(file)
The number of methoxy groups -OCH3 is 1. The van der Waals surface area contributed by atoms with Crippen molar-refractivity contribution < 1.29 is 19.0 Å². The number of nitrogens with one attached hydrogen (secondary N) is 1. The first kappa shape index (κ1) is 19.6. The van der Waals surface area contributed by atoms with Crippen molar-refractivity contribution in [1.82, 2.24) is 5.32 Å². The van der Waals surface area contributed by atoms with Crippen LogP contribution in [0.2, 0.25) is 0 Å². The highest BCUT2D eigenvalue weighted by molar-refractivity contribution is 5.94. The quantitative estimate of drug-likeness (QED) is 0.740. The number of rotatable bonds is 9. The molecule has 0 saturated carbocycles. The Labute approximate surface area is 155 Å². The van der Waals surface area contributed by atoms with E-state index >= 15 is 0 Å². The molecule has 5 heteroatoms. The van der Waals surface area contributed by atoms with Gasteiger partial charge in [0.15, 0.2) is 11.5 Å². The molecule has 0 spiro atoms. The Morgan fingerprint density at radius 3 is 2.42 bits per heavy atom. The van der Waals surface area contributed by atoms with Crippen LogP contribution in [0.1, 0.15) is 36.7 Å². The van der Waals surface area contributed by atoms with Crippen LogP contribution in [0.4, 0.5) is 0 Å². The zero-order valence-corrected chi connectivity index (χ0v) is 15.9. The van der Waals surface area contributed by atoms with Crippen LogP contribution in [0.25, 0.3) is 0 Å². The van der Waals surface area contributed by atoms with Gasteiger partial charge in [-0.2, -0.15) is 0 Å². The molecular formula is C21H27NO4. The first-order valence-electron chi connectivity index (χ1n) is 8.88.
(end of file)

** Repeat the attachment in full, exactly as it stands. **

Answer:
The number of methoxy groups -OCH3 is 1. The van der Waals surface area contributed by atoms with Crippen molar-refractivity contribution < 1.29 is 19.0 Å². The number of nitrogens with one attached hydrogen (secondary N) is 1. The first kappa shape index (κ1) is 19.6. The van der Waals surface area contributed by atoms with Crippen molar-refractivity contribution in [1.82, 2.24) is 5.32 Å². The van der Waals surface area contributed by atoms with Crippen LogP contribution in [0.2, 0.25) is 0 Å². The highest BCUT2D eigenvalue weighted by molar-refractivity contribution is 5.94. The quantitative estimate of drug-likeness (QED) is 0.740. The number of rotatable bonds is 9. The molecule has 0 saturated carbocycles. The Labute approximate surface area is 155 Å². The van der Waals surface area contributed by atoms with E-state index >= 15 is 0 Å². The molecule has 5 heteroatoms. The van der Waals surface area contributed by atoms with Gasteiger partial charge in [0.15, 0.2) is 11.5 Å². The molecule has 0 spiro atoms. The Morgan fingerprint density at radius 3 is 2.42 bits per heavy atom. The van der Waals surface area contributed by atoms with Crippen LogP contribution in [0.1, 0.15) is 36.7 Å². The van der Waals surface area contributed by atoms with Crippen LogP contribution in [0.4, 0.5) is 0 Å². The zero-order valence-corrected chi connectivity index (χ0v) is 15.9. The van der Waals surface area contributed by atoms with Crippen LogP contribution in [0.25, 0.3) is 0 Å². The van der Waals surface area contributed by atoms with Gasteiger partial charge in [-0.2, -0.15) is 0 Å². The molecular formula is C21H27NO4. The first-order valence-electron chi connectivity index (χ1n) is 8.88.